Dar Williams with Antigone Rising - 11/3/18

Dar Williams with Antigone Rising - 11/3/18

Saturday, November 03 2018 6:00 pm Doors / 8:00 pm Start / Ends 10:30 Estimated End Time

Tickets

VIP
$50.00
Front Premier
$40.00
Premier
$35.00
Bar Stool
$30.00
Sat Nov 03 2018

Dar Williams with Antigone Rising - 11/3/18

at City Winery Washington DC

Doors:
6:00 pm
Starts:
8:00 pm
Ends:
10:30 Estimated End Time

Tickets

VIP
$50.00
Front Premier
$40.00
Premier
$35.00
Bar Stool
$30.00

Select Seats

Buy My Favorite Seats

ARTIST VIDEO

Share

About:

Dar Williams has been called “one of America’s very best singer-songwriters” by The New

Yorker. She’s released ten studio albums and authored four books including her latest, “What I

Found In A Thousand Towns,” to be released in September.

Known as much for her staunch progressive ideals as her raw acoustic energy, Williams has

been captivating audiences with her sheer elegance and honesty in her folk-pop songwriting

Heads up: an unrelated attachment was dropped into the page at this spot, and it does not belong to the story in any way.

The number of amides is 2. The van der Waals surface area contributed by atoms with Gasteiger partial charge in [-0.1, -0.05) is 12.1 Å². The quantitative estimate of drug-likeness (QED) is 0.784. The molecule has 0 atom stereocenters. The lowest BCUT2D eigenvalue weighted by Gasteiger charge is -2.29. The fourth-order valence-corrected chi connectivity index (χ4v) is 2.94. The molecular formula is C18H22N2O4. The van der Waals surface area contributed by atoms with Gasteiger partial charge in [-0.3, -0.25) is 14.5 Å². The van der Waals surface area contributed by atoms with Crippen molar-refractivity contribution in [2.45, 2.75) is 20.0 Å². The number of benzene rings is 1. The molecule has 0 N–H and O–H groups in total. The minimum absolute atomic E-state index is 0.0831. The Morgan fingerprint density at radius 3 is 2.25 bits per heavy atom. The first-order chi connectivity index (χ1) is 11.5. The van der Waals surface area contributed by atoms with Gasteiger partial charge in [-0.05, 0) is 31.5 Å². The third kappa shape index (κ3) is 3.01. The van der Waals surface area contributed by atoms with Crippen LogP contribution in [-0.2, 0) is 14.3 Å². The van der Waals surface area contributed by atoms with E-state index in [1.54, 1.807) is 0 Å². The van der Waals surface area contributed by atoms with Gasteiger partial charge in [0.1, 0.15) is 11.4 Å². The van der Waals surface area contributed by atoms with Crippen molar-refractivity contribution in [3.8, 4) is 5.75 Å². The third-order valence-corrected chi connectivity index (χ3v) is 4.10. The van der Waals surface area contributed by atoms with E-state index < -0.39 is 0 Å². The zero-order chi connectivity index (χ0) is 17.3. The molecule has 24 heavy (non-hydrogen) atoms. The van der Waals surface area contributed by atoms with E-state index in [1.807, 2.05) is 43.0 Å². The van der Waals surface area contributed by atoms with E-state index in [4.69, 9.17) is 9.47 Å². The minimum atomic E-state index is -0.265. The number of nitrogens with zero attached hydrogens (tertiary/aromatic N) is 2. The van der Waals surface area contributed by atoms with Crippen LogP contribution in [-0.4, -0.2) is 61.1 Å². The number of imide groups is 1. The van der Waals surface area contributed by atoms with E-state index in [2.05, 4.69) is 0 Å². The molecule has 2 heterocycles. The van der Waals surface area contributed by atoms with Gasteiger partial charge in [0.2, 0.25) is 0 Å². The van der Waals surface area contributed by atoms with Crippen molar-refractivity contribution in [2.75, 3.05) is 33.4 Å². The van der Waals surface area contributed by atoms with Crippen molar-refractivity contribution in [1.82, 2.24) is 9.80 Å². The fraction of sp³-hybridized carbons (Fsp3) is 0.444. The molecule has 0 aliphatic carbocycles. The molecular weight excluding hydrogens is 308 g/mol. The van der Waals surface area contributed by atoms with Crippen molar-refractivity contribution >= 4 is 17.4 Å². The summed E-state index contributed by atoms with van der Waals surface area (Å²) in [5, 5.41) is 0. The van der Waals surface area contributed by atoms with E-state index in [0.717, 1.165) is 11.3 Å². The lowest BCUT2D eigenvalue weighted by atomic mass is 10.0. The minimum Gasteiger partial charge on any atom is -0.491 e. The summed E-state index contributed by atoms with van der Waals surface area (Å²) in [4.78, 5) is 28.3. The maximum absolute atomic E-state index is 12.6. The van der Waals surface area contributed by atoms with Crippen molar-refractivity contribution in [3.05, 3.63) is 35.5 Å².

since the '90s. Williams’ growth as an individual over her two-decade-long career has gone

hand-in-hand with her evolution as an artist, touring along the way with such distinguished peers

as Joan Baez, Patty Griffin, Ani DiFranco, Loudon Wainwright III and Shawn Colvin among

others.

Dar's most recent album, Emerald, “deals as bluntly as ever with the shadowy, subtle corners of

humanity” according to Rolling Stone, and was recorded with friends such as Richard

Thompson, Jill Sobule, Jim Lauderdale, the Milk Carton Kids, Lucy Wainwright Roche, Suzzy

Roche, the Hooters and others in various studios across the U.S. It is a sparkling collection of

new original material, inspired collaborations and some surprising covers such as B.A.D.’s

“Johnny Appleseed” making this album one of her best yet.

"Dar Williams, one of America's very best singer-songwriters... Her songs are beautiful. Some

are like finely crafted short stories. They are, variously, devastatingly moving, tenderly funny,

subtle without being in any way inaccessible, and utterly fresh—not a cliché or a clunker in her

entire songbook." -The New Yorker